Paul Hammant's Blog: Code Review - the unit of work should be a single commit
I’m fascinated by source-control, as my readers know. I’m not sure if this is is a bad idea, but there’s a code-review tool that could use source-control as its storage backend. I’ve no time to make it, and if someone else does, I’d be very excited.
A new code review application for use by teams doing Trunk-Based Development with in-house source-control installations, and wanting to follow the “Continuous Review” idiom that Google pioneered with their “Mondrian” code review system. Guido van Ruossum’s 2006 video is a great start, and though it’s not super related to this article, I want to call out one Guido statement (2m 35s in):
Namely, “code review is a good alternative to pair programming”, that love of eXtreme Programmers (of which ThoughtWorks has thousands), and he talks to it at 5 mins 20 seconds in and goes as far as to say “best alternative” :)
This tool is aimed at those building on DevOps foundation, and wanting to go further towards CD. It would be installable in the Source-Control infrastructure, as it would review the commits of. If you’re already using a paid GitHub service for your ‘system’ you probably don’t need a new review system, and the same would be true for Atlassian’s Stash.
AngularJS (or similar), Source-Control as the data-store (sharing accounts with that underlying system), Sinatra (or similar) for the web-server middle bit. There would need to be some triggered scripting for each commit as it comes in, and some shelling out to the command line. There’s need to be some “rebuild of index” capability too, because things crash or get out of step.
A commit in a trunk (say Svn, Perforce, Git, etc) causes a triggered generation of a diff that’s committed to second repo in the same source-control infrastructure. The web-server app (Sinatra), passes that diff (in JSON form) to an Angular page that is demanding it. Reviewers interoperate with the document in the browser, add their code-reviews comments as nodes within the same JSON document. When finished, a reviewer hits a “save review” button and it goes back (via a PUT). The JSON document on the back-end gets committed to the repo dedicated to the reviews. The key (with a .json suffix) is obviously the change-list number (or hash). Thus the original JSON diff gets expanded with each review info incrementally until the review is “done”. Each of those is a bump to .json resource’s HEAD revision.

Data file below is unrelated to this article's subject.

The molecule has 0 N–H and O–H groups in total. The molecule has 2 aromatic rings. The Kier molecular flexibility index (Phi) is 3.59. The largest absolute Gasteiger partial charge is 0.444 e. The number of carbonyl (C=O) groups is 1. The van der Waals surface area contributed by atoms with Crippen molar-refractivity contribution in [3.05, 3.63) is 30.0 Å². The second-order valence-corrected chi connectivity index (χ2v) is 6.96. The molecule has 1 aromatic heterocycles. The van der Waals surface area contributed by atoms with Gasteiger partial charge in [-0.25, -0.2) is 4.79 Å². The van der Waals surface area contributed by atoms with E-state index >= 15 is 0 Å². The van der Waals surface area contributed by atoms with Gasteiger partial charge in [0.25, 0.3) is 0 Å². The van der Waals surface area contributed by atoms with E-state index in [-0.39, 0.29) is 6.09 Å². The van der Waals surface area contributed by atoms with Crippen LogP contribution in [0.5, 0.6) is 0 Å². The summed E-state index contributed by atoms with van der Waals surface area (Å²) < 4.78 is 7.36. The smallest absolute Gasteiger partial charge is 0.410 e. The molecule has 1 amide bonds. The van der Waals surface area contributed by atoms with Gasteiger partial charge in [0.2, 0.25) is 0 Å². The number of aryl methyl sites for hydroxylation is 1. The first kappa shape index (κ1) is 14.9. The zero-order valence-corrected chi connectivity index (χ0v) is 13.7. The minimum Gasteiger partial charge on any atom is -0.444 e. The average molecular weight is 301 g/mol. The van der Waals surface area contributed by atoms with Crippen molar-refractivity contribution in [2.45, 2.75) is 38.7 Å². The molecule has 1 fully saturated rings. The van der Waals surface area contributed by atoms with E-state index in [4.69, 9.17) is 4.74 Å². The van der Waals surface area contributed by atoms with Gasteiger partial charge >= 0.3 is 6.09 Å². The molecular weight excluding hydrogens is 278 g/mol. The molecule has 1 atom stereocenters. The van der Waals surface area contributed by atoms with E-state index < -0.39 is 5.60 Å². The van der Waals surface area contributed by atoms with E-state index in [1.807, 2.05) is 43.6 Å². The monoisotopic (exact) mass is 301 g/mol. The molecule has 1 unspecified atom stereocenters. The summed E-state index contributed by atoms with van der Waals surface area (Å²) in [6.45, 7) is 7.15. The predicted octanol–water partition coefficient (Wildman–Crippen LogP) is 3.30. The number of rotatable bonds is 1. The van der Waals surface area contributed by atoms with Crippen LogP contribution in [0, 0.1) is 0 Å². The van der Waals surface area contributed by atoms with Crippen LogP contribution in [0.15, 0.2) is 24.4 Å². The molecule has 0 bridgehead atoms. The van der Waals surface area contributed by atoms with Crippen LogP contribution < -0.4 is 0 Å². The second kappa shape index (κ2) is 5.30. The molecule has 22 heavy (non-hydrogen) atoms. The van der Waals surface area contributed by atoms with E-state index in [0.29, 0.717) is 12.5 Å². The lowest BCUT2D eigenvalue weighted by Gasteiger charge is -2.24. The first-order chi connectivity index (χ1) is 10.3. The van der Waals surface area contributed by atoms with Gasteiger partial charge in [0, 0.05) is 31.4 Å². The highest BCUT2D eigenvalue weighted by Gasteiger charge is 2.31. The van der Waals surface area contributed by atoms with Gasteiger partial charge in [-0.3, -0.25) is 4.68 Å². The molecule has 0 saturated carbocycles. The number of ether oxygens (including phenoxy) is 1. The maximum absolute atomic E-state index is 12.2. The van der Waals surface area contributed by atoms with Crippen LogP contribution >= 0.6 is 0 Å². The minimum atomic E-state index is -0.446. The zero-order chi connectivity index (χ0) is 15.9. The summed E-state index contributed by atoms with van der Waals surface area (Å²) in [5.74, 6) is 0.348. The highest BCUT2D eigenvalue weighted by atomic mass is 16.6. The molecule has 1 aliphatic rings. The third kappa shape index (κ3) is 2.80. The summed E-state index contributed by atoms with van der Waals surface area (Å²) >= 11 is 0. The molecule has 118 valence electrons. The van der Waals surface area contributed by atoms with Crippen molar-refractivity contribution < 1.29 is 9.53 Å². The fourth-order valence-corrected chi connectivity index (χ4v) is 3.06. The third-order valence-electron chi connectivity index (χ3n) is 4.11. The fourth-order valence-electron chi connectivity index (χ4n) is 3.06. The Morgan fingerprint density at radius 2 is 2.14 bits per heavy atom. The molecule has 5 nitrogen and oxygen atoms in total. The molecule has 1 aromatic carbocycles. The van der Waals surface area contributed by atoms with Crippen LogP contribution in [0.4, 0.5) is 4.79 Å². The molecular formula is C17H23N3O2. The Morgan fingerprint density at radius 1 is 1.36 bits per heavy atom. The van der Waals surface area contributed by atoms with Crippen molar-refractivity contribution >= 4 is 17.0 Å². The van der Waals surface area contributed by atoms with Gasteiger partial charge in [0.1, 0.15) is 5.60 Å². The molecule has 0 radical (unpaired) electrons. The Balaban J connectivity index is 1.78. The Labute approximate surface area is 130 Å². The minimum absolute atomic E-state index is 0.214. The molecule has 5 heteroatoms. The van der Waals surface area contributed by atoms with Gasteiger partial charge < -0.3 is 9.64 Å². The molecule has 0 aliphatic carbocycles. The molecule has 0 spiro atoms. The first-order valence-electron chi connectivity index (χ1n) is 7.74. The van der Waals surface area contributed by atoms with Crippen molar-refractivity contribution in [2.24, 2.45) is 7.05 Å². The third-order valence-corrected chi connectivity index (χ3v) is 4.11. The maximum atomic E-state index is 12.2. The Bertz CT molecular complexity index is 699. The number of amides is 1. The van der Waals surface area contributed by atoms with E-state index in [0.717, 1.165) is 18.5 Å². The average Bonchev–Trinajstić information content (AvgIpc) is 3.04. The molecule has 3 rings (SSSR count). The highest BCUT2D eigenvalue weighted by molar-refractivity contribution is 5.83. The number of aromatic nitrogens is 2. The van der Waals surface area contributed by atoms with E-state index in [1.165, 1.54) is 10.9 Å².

Over time the review is a series of changes to the original doc. There’s a neatness to that progression. There’s only so many times someting is modified in review before it is considered ‘done’. That’s important because I previously hypothesized what would fit source-control as a backing store.
There’s some complexity around two or more people reviewing the same commit in trunk. You would probably lock a commit for the duration of each review in the first version, and implement a auto-merge on the server-side in a follow up release. Ideally you’d interoperate with the canonical source-control store on a per-document basis. This is easier for Subversion (RESTfully) than for Git as the latter really wants a clone before usage of working copy, though there are more advanced ways around that - especially for Github.
Power users could “checkout” the review repository, and do analysis on it. That would include history mining for various things like “strongest reviewer” and “most likely to fawn over someone else’s review without adding value him/herself”. Then there review bubbles in the same style as the commit bubbles idea.
In terms of integration with the trunk (on which we’re doing a review), commits need to be blocked until the review has garnered enough karma.
Git’s most popular workflows mean that a transient branch is created, and the review happens against that, but maybe that’s more advanced than the first version of this app would be. Specifically “after commit” code review as a team gets better committing and before they move to the pre-commit style.